It was full of words that describe me by my closest circle of friends: zest, full of life, enthusiastic, bubbly, cheerful, and inspiring. Although losing this connection hurt, I realised that the person that was described in that book, whom I had almost lost was much more important.
I vowed that I would never get to that point ever again.
With one of my life pillars (i.e. romantic relationship) breaking down, the only thing I could do was strengthen the others: 1️⃣ career, 2️⃣ other relationships (family, friends, myself), 3️⃣ health and wellness, 4️⃣ hopes and dreams.
The good thing about the chaotic breakdown I had earlier in the year was that I could start again. When I took several steps back, the pillar I wanted to double down on was my hopes and dreams. In that bucket was the concept of “designing my ideal life“. Looking back at very old journal entries from 2017, it turns out the ideal life I wanted was the one right in front of me.
Inspired by my accidental meeting with Jacob  and other nomads on the road after him, I drank another full glass of courage and decided to travel solo with my whole life packaged up in a 40L backpack .
Throughout my solo journey (🇵🇹🇪🇸🇮🇨🇭🇷🇬🇷🇺🇸), I hadn’t felt a stronger sense of another home  than I did in Greece, which led me to stay there for 122 days.
The world and its possibilities opened up to me, and for the first time in years, I felt so fucking alive. Taking complete control of my choices and living alone in different countries challenged me in so many ways but also gave me the space to figure out who Pawlean is again.
My confidence skyrocketed; I dined and did coffee runs alone, spoke to strangers, took random island trips on weekends and wasn’t afraid to start again and again AND again as I moved. I started to receive compliments on how I presented myself (internal to external expression should be my next blog post 💡) and my renewed zest for life.
On top of that, I continued to optimise the freedoms of my remote job to my new lifestyle. Even though I moved around a lot, I’m proud of what I achieved last year, including the projects I led and shipped, the promotion I received , the incredible team I’m building, and the strong bond we have with our community.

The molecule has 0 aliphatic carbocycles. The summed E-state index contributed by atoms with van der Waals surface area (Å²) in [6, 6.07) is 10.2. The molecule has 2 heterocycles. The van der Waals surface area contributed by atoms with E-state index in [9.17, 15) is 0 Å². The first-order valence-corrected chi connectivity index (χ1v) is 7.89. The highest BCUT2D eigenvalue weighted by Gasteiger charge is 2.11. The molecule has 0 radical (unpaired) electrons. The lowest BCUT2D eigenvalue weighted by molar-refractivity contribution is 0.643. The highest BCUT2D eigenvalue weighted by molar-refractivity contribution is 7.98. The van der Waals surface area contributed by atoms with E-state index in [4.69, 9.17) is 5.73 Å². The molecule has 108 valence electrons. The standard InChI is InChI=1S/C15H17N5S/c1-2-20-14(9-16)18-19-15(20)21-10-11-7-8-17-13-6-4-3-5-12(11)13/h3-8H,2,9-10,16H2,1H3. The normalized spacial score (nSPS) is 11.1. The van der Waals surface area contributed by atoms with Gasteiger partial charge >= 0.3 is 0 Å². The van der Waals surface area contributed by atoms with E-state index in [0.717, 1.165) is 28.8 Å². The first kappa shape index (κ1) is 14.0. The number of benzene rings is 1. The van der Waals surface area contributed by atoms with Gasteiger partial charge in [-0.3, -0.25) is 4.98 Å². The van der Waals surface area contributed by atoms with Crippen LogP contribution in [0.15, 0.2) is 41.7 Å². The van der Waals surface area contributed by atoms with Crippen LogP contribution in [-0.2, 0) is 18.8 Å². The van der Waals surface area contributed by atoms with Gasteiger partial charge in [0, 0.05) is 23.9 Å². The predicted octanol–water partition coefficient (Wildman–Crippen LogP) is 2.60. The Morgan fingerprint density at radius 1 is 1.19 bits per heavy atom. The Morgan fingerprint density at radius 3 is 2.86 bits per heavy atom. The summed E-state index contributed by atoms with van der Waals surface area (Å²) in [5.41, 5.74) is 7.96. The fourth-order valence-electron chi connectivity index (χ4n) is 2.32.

I ended my year of High Hopes with a different reference to what I initially wrote down.
Instead of having high hopes in fixing and saving something that I couldn’t fix alone (it takes two to tango 💃🏻), it shifted to having high hopes in this uncharted territory of running solo and all its terrifying and exciting opportunities.
Back to Square 1 🤷🏻♀️
I recently came across Natalie’s words on Instagram which I really related to. It read something like, “it feels like I’m continuing rather than starting again this year.”
The New Year often feels like returning to Square 1 to reinvent yourself, which is completely fine! But for the first time in probably ever, a New Year hasn’t inspired me to go back to the drawing board.
Instead, I found myself moving on ahead (hopefully with less chaos ), not to Square 1, but Square 242 (the significance of this number is the days since my first ever solo trip 🎒)
This is my second year with no formal goals, but I still want some grounding thoughts to help guide me in 2023 .
Of course, I have a private journal note detailing every point! If we (hello, reader! I see you! 👋) meet in person this year, ask me what the others are over a coffee. I’d be glad to share some of them with you! ☕️